"In Kline v. Eubanks, 109 La. 242, 33 So. 211, we held that the civil action provided by that statute [Act 50 of 1892, p. 71] would not lie until after a criminal conviction. We also considered the case under Civ. Code, art. 2315, which provides that `every act of man that causes damage to another obliges him by whose fault it happened to repair it'; and we held that no action was maintainable under said article where a third person had knowingly employed and enticed away a laborer before the expiration of the term of his contract. * * *
"While the Mosaic law, cited by counsel, declares that `thou shalt not covet thy neighbor's servant,' it does not impose a pecuniary penalty for disobedience. It may also be noted that in the time of Moses servants were slaves, and were classed with the ox and the ass."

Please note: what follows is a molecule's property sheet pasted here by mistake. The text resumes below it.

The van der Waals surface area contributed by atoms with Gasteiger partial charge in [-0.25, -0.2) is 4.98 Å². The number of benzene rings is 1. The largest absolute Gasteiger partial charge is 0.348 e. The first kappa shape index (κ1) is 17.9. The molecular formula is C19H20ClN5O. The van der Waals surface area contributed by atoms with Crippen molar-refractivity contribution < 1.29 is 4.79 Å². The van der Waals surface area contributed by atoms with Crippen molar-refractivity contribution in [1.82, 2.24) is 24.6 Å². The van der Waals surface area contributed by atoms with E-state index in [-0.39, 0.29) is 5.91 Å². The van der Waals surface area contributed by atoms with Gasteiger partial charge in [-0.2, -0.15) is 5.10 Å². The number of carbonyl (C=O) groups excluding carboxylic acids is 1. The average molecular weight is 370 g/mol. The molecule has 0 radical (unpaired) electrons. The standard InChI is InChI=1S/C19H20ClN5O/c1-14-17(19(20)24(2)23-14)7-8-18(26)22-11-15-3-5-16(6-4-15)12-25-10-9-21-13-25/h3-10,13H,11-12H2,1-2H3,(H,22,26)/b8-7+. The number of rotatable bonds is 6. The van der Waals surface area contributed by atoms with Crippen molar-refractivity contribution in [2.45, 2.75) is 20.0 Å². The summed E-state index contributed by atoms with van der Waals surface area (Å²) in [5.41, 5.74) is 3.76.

And so, also, was classed the neighbor's wife, in the Mosaic law:
"Thou shalt not covet thy neighbor's house; thou shalt not covet thy neighbor's wife, nor his manservant, nor his maidservant, nor his ox, nor his ass, nor anything that is thy neighbor's."
At common law, the right of action for damages for alienation of a wife's affections is in some measure based upon the same obsolete idea that the wife is one of the husband's chattels, and that her companionship, her services and her affections are his property, for the loss of which, by wrongful inducement on the part of another man, the husband ought to be compensated with money. 3 Blackstone, p. 143, explains that that is why, at common law, the wife has no such right of action for alienation of the affections of her husband, viz.: